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Review by Jacqueline Houton
Installation view, “A Place for Me: Figurative Painting Now,” featuring work by Celeste Rapone at the Institute of Contemporary Art/Boston, 2022. Photo by Mel Taing.
Who gets to be the subject of a painting? Portraiture was historically the purview of the powerful—wealthy patrons who could afford to have their faces preserved for posterity and commission likenesses of their nearest and dearest. Models, meanwhile, were often anonymous and hired to play roles in artists’ imaginings that had little to do with their actual lives. Dead white dudes and nameless nudes still dominate many museum walls, but those dynamics have changed with time. Consider Alice Neel, who created unflinching yet empathetic portraits of artists and activists, mothers and children, and her Harlem neighbors during the midcentury’s era of ascendant abstraction and went overlooked until late in her career. Last year, Neel’s blockbuster retrospective at the Met drew big crowds, and nearly four decades after her death, her personal approach to portraiture feels of the moment amid a revival in figurative painting that’s continuing to broaden the spectrum of stories represented in representational art.
The current renaissance has captivated curator Ruth Erickson, who sees the upswing being propelled by younger queer, BIPOC, and women artists depicting themselves and their families, friends, and lovers, as well as other members of their communities, drawing on the details of their everyday lives in imaginative ways. In response, she and curatorial assistant Anni Pullagura have organized “A Place for Me: Figurative Painting Now,” an exhibition on view at the Institute of Contemporary Art / Boston through September 5. The show strains a bit under the weight of that decisive subtitle—with 38 paintings by eight artists, it feels more like a small slice of the current moment. But it’s one worth savoring, full of flavor and reflecting a diverse range of subjects, styles, and strategies.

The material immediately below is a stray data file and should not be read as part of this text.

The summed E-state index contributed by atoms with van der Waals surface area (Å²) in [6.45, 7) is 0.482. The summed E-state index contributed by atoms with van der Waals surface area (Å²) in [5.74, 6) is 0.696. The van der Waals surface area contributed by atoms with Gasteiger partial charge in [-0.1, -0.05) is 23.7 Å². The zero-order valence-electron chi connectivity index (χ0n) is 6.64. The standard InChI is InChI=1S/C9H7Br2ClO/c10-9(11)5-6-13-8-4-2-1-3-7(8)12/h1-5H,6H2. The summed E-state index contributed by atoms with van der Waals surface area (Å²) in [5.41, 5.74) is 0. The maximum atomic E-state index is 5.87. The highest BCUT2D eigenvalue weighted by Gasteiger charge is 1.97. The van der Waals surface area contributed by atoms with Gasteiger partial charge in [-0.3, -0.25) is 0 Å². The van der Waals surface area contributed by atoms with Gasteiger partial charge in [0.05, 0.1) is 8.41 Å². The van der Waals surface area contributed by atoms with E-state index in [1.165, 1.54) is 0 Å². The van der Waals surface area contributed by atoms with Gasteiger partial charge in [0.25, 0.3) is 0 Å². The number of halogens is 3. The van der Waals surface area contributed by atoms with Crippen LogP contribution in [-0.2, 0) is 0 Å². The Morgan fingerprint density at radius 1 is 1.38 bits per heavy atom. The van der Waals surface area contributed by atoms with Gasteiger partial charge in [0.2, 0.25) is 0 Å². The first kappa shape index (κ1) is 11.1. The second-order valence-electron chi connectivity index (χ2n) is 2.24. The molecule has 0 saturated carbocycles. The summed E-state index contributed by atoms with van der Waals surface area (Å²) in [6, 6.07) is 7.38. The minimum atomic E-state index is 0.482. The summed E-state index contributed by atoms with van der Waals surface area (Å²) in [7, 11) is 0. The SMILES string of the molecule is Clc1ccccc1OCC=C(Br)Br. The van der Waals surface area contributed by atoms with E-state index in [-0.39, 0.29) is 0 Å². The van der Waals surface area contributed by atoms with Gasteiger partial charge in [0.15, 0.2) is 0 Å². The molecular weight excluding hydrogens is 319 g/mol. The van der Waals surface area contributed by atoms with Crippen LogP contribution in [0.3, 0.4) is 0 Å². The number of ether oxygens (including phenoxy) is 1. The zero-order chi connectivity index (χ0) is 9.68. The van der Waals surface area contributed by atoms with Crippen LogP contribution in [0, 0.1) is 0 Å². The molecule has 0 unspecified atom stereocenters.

David Antonio Cruz, canyoustaywithmetonight_causeyouarehere,youarehere,andweareherewithyou, 2021. Oil and latex on wood panels, 72 × 96 inches (182.9 ×243.8 cm) (overall). Courtesy the artist and Monique Meloche Gallery, Chicago. © David Antonio Cruz
The exhibition opens with canyoustaywithmetonight_causeyouarehere,youarehere,andweareherewithyou (2021) by David Antonio Cruz, the show’s lone Boston-based artist. It’s a painting from a recent series in which Cruz explores bonds in queer communities of color by tapping someone in his circle to gather members of their chosen family and pose for a group portrait, a maneuver that feels all the more poignant (and perhaps perilous) in a time of pandemic. For this work, Cruz captured his friend Sheldon, a fellow artist, with eight others in his orbit. Clad in brightly patterned clothing of their own choosing, the nine figures form a pyramidal pile, lounging on two couches and spilling onto the floor below. Some sitters may know each other; others may be connected only through the initial subject. But they are intimately posed, each individual touching another. Indeed, at times it’s difficult to tell where one body ends and the next begins. I found myself trying to trace each hand to its owner, an impulse heightened by the artist’s choice to render three of those hands in an unnatural aqua hue, a motif that recurs in several other works.
That’s hardly the exhibition’s only anatomical anomaly. The second gallery pairs two artists whose styles could each be called gently Cubist, but with very different results. Louis Fratino, known for his explorations of queerness in everyday life, bends and blends bodies in Sleeping on your roof in August (2020). Painted from a memory of a summer night with his boyfriend, it shows the two lovers so cozily entwined that even their toes interlock. Less comfortable-looking are the contortions of Celeste Rapone’s mostly female figures, placed in impossible positions and trying their darnedest anyway. One of the three friends in Pack Animals (2021) manages to snap a selfie while thrusting a thigh-high crocodile boot in the air and holding a cigarette behind her back, a funny evocation of the sometimes painful posturing of late adolescence.